Diana Ross delivers a supreme evening

The Return to Love tour had been mired in controversy. On opening night in Philadelphia, the show hit a high note with the fans.

By Bill McFarland

Northeast Times Staff Writer

If you could accept the premise — Diana Ross singing all of the old hits with two former members of the Supremes — the Return to Love tour that kicked off at the First Union Spectrum on June 14 was a smash. Ross, backed up by Lynda Lawrence and Scherrie Payne and a full orchestra, gave the audience just what it came to hear for nearly an hour with one hit song after another.

For the Gen-Xers in the crowd, it was a chance to see what all the fuss was about. For the baby boomers, it was an opportunity to relive the 1960s, when the Supremes ruled the pop music charts.

Shortly after the announced starting time, the house lights dimmed, and the orchestra went through a medley of the familiar tunes. When the curtain finally parted, Ross and the girls made a grand entrance by walking down a staircase behind the band to the front of the stage. Despite the negative press that surrounded the tour, everything seemed to be forgotten once the trio broke into Reflections and followed with most of the other hits, including Come See About Me, Back in My Arms Again and Baby Love.

All of the elements were there— the tight arrangements, the songs that we all danced to and the glamorous evening gowns. People didn't seem to care that although Lawrence and Payne were members of the group in the 1970s, they weren't the Supremes.

By now, most ardent fans know the history, but to recap, the group began as the Primettes in 1959 with Diane Ross (before she changed it to Diana), Mary Wilson, Florence Ballard and Betty McGlown. Barbara Martin replaced McGlown, and it was this quartet that Berry Gordy signed to Motown Records in 1961.

After taking a new name, the girls released a few unsuccessful records. Martin eventually left, and the Supremes became a trio. Several records later, Where Did Our Love Go? shot to the top of the charts in 1964, and the girls began an unprecedented assault on the Billboard Top 40.

Changes within the group in 1967 upset Ballard, and when she began to miss live appearances, Marlene Barrow and Cindy Birdsong stood in for her. When Ballard left, Birdsong, who had been singing with Patti LaBelle and the Blue-Belles, was hired as a permanent replacement.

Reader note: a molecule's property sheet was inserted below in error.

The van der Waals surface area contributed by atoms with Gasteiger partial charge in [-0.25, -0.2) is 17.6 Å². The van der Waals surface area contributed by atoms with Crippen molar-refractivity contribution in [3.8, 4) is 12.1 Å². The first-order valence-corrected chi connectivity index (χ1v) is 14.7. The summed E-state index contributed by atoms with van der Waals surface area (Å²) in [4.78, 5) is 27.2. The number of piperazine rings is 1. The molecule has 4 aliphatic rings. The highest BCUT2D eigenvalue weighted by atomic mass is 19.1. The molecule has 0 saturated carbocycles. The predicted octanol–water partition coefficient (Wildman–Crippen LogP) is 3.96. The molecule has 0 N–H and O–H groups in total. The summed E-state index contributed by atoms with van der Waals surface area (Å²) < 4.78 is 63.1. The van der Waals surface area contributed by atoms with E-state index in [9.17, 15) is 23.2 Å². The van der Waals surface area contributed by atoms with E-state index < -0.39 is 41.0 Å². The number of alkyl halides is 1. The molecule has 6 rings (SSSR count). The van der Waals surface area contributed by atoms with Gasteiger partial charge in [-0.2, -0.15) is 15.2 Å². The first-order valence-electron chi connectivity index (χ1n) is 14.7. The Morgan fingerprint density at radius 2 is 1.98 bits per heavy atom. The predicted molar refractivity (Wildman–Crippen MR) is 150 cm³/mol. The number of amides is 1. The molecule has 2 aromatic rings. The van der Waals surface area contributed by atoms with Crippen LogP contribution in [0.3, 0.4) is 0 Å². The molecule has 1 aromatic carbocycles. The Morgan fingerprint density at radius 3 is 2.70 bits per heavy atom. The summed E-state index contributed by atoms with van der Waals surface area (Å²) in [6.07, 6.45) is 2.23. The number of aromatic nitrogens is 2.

The trio underwent many personnel changes during the 1970s, but the Ross-Wilson-Birdsong lineup is what people had hoped to see when rumors of a reunion tour began to surface. (Ballard died in 1976.)

Ross made no pretensions about who she was with at the Spectrum. At one point, she introduced Lawrence as a Philadelphia native and gave her a solo. And as long as the hits kept coming, everybody enjoyed hearing them — You Can't Hurry Love, Love Child, The Happening — and, of course, everybody thrust their palms forward at the appropriate times during Stop! In the Name of Love.

Ross left the Supremes in 1969 and began a successful solo career, which was the focus of the second half of the two-hour show. After a 15-minute intermission, she emerged alone to do many of her familiar hits, including Touch Me in the Morning (from the movie Lady Sings the Blues), Love Hangover, Endless Love and the Theme From Mahogany.

From the latter song, Ross segued into one of her biggest solo hits, Ain't No Mountain High Enough. The distinctive piano riff that introduces the song on the record was missing, but Mountain was definitely a highlight of the second half.

Another highlight was the surprise appearance of Luther Vandross, who was attending the concert as Ross' guest. She brought him up on stage to back her up on a quiet version of Amazing Grace.

After Ross, Lawrence and Payne paid tribute to some of the other Motown artists, with Money and Reach Out (I'll Be There), the finale was a rousing rendition of I Will Survive.

Although there were TelePrompTers positioned in several spots to help her out, Ross missed a few lines of some of the songs, but, again, nobody seemed to care. The lady can sing, and at 56 years of age, she looked fabulous. And she enjoyed basking in the adulation showered upon her during the show.

During a recent appearance on the Oprah Winfrey Show to promote the tour, Ross indicated that all of the Supremes were invited to take part and that some of the others could appear in certain cities. The tour wraps up on Aug. 5 at the MGM Grand Hotel in Las Vegas. If the financial obstacles can be overcome by then, we could possibly see the dream reunion on that date.

For those who missed last week's concert at the Spectrum, the Return to Love tour makes another appearance in the area on Friday, July 14, at the Trump Taj Mahal in Atlantic City.

This review was published on June 21, 2000, in the Northeast Times in Philadelphia, which owns the copyright. It may not be reproduced anywhere else without permission.


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